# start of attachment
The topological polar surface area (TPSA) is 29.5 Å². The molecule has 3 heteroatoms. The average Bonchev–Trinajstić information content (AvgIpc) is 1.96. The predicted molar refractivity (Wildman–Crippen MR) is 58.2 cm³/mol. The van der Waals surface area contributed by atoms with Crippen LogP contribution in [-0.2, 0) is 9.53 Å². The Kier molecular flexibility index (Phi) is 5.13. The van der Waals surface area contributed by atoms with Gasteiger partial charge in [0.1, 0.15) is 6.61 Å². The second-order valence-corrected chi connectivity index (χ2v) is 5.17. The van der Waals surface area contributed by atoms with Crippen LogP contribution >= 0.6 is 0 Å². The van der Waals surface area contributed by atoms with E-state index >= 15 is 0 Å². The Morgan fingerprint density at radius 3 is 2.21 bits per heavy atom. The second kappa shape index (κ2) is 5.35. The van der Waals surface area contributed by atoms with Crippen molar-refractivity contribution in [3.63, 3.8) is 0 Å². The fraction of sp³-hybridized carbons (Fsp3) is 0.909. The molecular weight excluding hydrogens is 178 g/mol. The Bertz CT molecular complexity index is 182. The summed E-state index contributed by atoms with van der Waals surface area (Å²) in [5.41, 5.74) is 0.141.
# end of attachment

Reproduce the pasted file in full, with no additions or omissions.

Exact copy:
The topological polar surface area (TPSA) is 29.5 Å². The molecule has 3 heteroatoms. The average Bonchev–Trinajstić information content (AvgIpc) is 1.96. The predicted molar refractivity (Wildman–Crippen MR) is 58.2 cm³/mol. The van der Waals surface area contributed by atoms with Crippen LogP contribution in [-0.2, 0) is 9.53 Å². The Kier molecular flexibility index (Phi) is 5.13. The van der Waals surface area contributed by atoms with Gasteiger partial charge in [0.1, 0.15) is 6.61 Å². The second-order valence-corrected chi connectivity index (χ2v) is 5.17. The van der Waals surface area contributed by atoms with Crippen LogP contribution >= 0.6 is 0 Å². The van der Waals surface area contributed by atoms with E-state index >= 15 is 0 Å². The Morgan fingerprint density at radius 3 is 2.21 bits per heavy atom. The second kappa shape index (κ2) is 5.35. The van der Waals surface area contributed by atoms with Crippen molar-refractivity contribution in [3.63, 3.8) is 0 Å². The fraction of sp³-hybridized carbons (Fsp3) is 0.909. The molecular weight excluding hydrogens is 178 g/mol. The Bertz CT molecular complexity index is 182. The summed E-state index contributed by atoms with van der Waals surface area (Å²) in [5.41, 5.74) is 0.141.